For the second time in a matter of weeks, my phone blew up with text messages from concerned friends.
“MK, have you checked the news? Have you called the preschool? Is temple being evacuated?”
My stomach sank as fingers fumbled across my keyboard.
Google Search: Bomb threats, Jewish Community Centers.
Sure enough, eight results within the hour.
Lord. Not again.
Bomb threats were pouring in, like they did less than a month ago. Across the country, Jewish Community Centers were evacuating. Elderly women climbing out of swimming pools, wrapping up in those small complimentary towels that gyms often provide. Worshipers hurrying out of their holy moments with God. And tiny little children in single-file lines, exiting their preschools, chattering excitedly without any knowledge of the threat which loomed.
My first instinct is panic — always panic. I get shaky. I feel sick.
Should I go pick up my son? Should I call the school? Maybe I should text my best friend and see what she’s going to do. Her daughter is in Nugget’s class. She is always so level-headed. I should call her.
My next emotion is doubt.
I shouldn’t be feeling this way. Not yet. It’s not our school being evacuated. It’s not our temple receiving the call. The closest bomb threat is an hour away.
Don’t be dramatic, MK, I think to myself. But I know that fear will win out, so I pick up the phone and call Jessi, the school’s director.
She answers the phone like a bird, and I instantly regret calling.
“Hey, Jess…it’s Mary Katherine. I’m sorry to call, it’s just…you know. There are bomb threats in our area, again. I just wanted to know, well…what can I expect if…”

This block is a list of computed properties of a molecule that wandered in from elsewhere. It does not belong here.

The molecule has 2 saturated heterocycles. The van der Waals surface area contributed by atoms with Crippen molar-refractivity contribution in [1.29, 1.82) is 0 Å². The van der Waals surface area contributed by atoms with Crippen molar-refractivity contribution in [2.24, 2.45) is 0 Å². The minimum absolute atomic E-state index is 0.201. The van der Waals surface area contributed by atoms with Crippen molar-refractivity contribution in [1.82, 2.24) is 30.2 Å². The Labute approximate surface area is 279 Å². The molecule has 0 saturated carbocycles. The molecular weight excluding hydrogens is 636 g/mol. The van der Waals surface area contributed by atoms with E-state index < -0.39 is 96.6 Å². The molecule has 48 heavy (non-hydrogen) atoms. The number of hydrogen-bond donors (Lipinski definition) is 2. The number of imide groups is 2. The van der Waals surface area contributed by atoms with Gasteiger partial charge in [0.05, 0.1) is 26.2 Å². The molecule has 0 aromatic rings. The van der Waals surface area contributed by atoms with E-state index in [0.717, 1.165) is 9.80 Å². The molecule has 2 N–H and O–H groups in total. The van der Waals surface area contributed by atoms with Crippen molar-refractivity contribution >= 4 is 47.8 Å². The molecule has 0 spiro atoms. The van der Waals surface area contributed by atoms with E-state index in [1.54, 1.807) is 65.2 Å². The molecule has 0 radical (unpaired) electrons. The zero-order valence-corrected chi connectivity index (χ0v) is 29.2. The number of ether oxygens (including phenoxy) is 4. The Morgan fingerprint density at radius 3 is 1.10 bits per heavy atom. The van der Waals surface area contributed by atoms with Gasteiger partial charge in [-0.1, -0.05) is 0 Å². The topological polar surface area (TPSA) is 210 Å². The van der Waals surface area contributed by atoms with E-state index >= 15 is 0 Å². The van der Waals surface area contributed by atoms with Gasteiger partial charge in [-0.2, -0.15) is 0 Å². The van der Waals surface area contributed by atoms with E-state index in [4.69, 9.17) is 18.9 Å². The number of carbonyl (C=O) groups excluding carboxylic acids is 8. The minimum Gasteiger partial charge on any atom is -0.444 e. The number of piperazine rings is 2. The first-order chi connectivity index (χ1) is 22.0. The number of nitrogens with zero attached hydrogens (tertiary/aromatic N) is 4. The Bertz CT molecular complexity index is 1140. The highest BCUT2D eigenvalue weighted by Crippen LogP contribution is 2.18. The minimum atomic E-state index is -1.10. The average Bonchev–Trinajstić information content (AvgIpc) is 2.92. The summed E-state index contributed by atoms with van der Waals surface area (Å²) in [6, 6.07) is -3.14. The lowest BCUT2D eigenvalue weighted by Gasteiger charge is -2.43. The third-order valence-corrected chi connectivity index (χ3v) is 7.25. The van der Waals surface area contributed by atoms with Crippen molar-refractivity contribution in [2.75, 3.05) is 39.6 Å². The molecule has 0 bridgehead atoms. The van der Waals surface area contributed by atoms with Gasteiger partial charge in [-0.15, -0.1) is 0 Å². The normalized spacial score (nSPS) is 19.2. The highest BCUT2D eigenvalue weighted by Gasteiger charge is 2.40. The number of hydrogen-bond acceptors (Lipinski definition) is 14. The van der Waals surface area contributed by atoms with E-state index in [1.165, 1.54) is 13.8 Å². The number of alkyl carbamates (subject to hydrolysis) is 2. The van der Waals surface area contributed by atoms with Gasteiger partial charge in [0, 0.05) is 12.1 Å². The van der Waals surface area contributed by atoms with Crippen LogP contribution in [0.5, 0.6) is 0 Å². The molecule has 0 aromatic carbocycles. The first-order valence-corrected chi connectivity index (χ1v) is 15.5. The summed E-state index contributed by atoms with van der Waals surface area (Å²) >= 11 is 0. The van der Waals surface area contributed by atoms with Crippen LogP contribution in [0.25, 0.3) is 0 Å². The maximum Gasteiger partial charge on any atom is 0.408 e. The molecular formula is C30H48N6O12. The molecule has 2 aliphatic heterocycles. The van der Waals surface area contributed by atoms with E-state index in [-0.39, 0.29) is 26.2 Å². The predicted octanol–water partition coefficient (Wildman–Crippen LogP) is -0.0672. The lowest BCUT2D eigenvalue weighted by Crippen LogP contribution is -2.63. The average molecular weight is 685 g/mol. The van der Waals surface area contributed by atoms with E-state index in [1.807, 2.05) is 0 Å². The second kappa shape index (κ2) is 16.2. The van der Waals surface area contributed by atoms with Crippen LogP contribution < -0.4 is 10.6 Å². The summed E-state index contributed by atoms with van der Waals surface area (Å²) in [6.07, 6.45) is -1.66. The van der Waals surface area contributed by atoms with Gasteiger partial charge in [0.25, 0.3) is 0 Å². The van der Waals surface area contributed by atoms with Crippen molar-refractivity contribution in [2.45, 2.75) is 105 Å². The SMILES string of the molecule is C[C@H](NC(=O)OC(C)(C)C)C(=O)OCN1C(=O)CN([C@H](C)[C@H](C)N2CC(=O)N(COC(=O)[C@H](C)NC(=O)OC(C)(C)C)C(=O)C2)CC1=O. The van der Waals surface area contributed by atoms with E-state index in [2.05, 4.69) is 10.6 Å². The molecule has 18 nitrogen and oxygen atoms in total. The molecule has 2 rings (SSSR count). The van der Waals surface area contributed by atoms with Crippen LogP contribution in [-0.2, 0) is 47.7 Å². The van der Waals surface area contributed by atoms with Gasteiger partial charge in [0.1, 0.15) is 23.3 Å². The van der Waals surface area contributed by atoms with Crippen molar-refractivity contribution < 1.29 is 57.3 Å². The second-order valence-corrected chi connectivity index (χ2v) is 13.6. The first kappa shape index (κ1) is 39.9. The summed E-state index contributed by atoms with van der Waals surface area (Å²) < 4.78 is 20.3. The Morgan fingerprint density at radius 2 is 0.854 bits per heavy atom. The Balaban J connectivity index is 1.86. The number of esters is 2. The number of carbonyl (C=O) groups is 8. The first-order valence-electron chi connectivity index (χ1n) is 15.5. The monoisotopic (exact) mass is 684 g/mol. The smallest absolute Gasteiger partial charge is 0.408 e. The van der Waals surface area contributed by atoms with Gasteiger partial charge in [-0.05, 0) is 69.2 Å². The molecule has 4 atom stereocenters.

“Oh, honey, don’t apologize! You want to know that we have a plan in place.”
I listened as this woman, first a preschool director and later my friend, listed the many intense security protocols already in place for “such an event.”
Such an event.
I digest the phrase. I know she’s trying to water down the fear that “bomb threat” or “terrorist attack” instills. By removing the words, she hopes to remove the trigger. And yet, as she continues, carefully explaining each plan, my mind wanders.
I am remembering the safe, warm feeling I had the first time I walked the halls of the temple preschool. Was it two years ago? It seems like yesterday. I was a scared, first-time mom hesitating to enroll my son in preschool because how could he possibly last four hours without me?
My doubts and fears melted away when I met Jessi. She walked me through those narrow halls, dotted with bright bulletin boards and tiny backpacks on hooks. She knew every child, and every child’s family. The kids ran out of their classrooms to hug her legs as she passed by. There was laughter as tiny bodies huddled around interactive stations. Crying children were patted and rocked with love.
This felt like home. It didn’t matter that I was a Christian in a Jewish temple. These were my people. So I wrote a check for tuition and went home with a burden lifted.
My son was in good hands.
“Mary Katherine? Honey, are you still there?”
“Crap, I’m sorry, Jess. I am here. You know what? I appreciate this. Thanks. I feel…better.”
I stumbled over that last word. Jessi wasn’t convinced. Before I had the chance to get off the phone and escape the shame I felt for calling, she lowered her voice.
“Mary Katherine, you know that I’d lay down my life before any harm came to these babies, right? No way anybody gets through me.”
That did it. My voice cracked. I thanked her and hung up the phone.
And here I am, sobbing.
Because this is the world we live in now and because of how damn unfair it is.
Because I can’t wrap my mind around the kind of hate that inspires people to terrorize others. To terrorize children. Babies.
Because this woman, from a different background and faith, would readily step in to protect my child — no matter what it cost her. I know she would.
But I’m also crying over my sudden, uncomfortable awareness of privilege. For the first time in my life, the efforts of terror crept into the corners of my world. I was barely touched by the fear that marginalized communities have felt for centuries. And for a moment, I considered removing my child from his beloved temple. Away from his Morahs and the gracious family of faith that has loved him so well.
So that I might feel safe. So that I wouldn’t have to worry.
But these people I love? These people who nurture my child as if he were their own? They can’t just stop being Jewish.
When do they get to feel safe?